Fig. 2

Sketch of plasmids construction. pET-ABP, a plasmid including NHase encoding genes A (α-subunit), B (β-subunit) and P (P14K); pET-AB(his-P), a plasmid including NHase encoding genes A (α-subunit), B (β-subunit) and his-P (N-terminal his-tagged P14K); pET-AB(P-his), a plasmid including NHase encoding genes A (α-subunit), B (β-subunit) and P-his (C-terminal his-tagged P14K); pET-AB(gst-P), a plasmid including NHase encoding genes A (α-subunit), B (β-subunit) and gst-P (N-terminal gst-tagged P14K); pET-(A*)BP, a plasmid including NHase encoding genes A* (mutant α-subunit with Ser115 to Ala115), B (β-subunit) and P (P14K)

Fig. 3

Expression and purification of recombinant NHases. a 1, mark; 2, control; 3, cell extracts (pET-ABP); 4, purified NHase (pET-ABP); 5, cell extracts (pET-AB(his-P)); 6, purified NHase (pET-AB(his-P)); 7, cell extracts (pET-AB(P-his)); 8, purified NHase (pET-AB(P-his)). b Molecular mass determination on a Superdex 200 prep grade column. Standard proteins are as follows: (i) thyroglobulin (bovine thyroid) (669 kDa); (ii) ferritin (horse spleen) (440 kDa); (iii) aldolase (rabbit muscle) (158 kDa); (iv) conalbumin (chicken egg white) (75 kDa); and (v) ovalbumin (hen egg) (43 kDa). The open circle represents the determined molecular mass. The values represent the means ± SD for at least three independent experiments [5]

According to our previous work [3, 5, 7, 8, 1921] and others’ reports [4, 13, 22] about the NHase activators, the P14K is necessary for the functional expression of NHase in B. pallidus RAPc8, C. testosteroni 5-MGAM-4D and P. putida NRRL-18668. Since the amino acid sequence of NHase in B. petrii possessed a high similarity (more than 90 %) with that in P. putida NRRL-18668, it is proposed that the P14K in B. petrii is also necessary for NHase activation. Here, the NHase expressed by pET-ABP plasmid exhibited enough activity (more than 10 U/mg), indicating the successful expression of NHase and P14K, though the P14K band was not detected in SDS-PAGE (Fig. 3a lane 3).

Successful expression of the activator P14K

The N-terminal residues of a protein are linked to its stability, which is conserved in bacteria [23, 24]. N-terminal lysine endows a protein short half-life, whereas glycine endows the protein long half-life (N-end rule) [25]. P14K, hardly detectable in SDS-PAGE, was successfully expressed in the NHase of P. putida through molecular modification in the light of N-end rule [21]. To investigate this phenomenon in NHase activator P14K from B. petrii, a his-P14K was designed, in which a his tag was attached to the N-terminus of P14K. Since the N-terminal amino acids of P14K (KDE sequence) were changed to the GSS sequence of the designed his-P14K, the his-P14K would be more stable in terms of the N-end rule. The plasmid pET-AB(his-P) including NHase encoding genes A (α-subunit), B (β-subunit) and his-P (his-tagged P14K) was transformed into E. coli and was applied for NHase expression (Fig. 2). As a result, the his-P14K was successfully expressed (detectable in SDS-PAGE) (Fig. 3a lane 5) and the enzymatic activity detected in the cell-free extracts was at the same level with that of the original NHase (120.5 U/mg). Although NHase was successfully purified (Fig. 3a lane 6) and the specific activity was 430.1 U/mg, the amount of P14K expression was still low (Fig. 3a lane 5).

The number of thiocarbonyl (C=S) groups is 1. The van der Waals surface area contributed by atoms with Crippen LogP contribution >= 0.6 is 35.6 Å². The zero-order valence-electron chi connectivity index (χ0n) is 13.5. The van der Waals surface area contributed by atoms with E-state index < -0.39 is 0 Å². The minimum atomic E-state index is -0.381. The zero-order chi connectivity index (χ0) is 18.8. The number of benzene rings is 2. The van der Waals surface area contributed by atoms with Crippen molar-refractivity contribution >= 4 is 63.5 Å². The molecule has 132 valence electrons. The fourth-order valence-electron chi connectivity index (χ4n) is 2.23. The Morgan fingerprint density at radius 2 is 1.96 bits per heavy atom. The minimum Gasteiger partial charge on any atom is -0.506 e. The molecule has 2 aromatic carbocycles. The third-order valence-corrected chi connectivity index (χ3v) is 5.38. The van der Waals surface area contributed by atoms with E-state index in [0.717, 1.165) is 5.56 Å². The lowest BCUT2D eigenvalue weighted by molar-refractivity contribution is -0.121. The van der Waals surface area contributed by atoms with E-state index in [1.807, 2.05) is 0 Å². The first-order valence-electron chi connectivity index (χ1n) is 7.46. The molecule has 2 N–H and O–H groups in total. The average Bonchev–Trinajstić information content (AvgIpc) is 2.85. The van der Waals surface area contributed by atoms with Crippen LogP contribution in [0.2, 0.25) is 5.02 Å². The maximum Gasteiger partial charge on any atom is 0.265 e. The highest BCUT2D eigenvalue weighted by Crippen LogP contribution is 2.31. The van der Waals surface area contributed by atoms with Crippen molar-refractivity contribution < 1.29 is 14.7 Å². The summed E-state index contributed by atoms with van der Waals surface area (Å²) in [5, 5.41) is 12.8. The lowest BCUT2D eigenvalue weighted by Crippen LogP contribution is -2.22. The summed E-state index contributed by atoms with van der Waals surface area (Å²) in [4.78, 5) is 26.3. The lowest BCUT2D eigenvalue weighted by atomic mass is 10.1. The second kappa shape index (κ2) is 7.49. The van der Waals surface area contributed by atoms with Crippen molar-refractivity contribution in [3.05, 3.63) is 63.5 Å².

To investigate the influence of the his tag on the C-terminal of P14K, a P14K-his, adding a his tag at the C-terminal of P14K, was designed. The transformed cells carrying the pET-AB(P-his), a plasmid including NHase encoding genes A (α-subunit), B (β-subunit) and P-his (C-terminal his-tagged P14K), were applied for NHase expression. As a result, the enzymatic activity detected was comparable to that of the original NHase, however, P14K-his was barely detected in SDS-PAGE (Fig. 3a lane 7). These results indicated that the C-terminal of P14K does not play a key role in the expression of P14K.

High expression of P14K attached with a gst tag

The gst tag (26 kDa) encodes a highly soluble protein, which can help other proteins rapidly fold into a stable protein [26]. To produce a large amount of P14K, a gst-P14K, adding a gst tag at the N-terminus of P14K, was designed. The transformed cells carrying pET-AB(gst-P), a plasmid including NHase encoding genes A (α-subunit), B (β-subunit) and gst-P (gst-tagged P14K), were applied for NHase expression. As shown in Fig. 4 lane 3, a large amount of gst-P14K was detected in SDS-PAGE. The enzymatic activity detected in cell-free extracts was at the same level with that of the original NHase. The recombinant NHase was then successfully purified (Fig. 4 lane 4), and the specific activity was 425.2 U/mg. Together with our previous work that the flexibility of P14K from P. putida plays an important role in NHase maturation [3] and the analysis that the molecular weight mass of gst (26 kDa) is nearly two times larger than that of P14K (14 kDa), it is suggested that the P14K possesses a high flexibility indeed.
Fig. 4

Stability analysis of P14K through SDS-PAGE. 1, mark; 2, control; 3, cell extracts (pET-AB(gst-P)); 4, purified NHase (pET-AB(gst-P)); 5, cell extracts (pET-AB(his-P)) stored for 2 days; 6, cell extracts (pET-AB(gst-P)) stored for 6 days; 7, cell extracts (pET-(A*)BP); 8, purified NHase (pET-(A*)BP)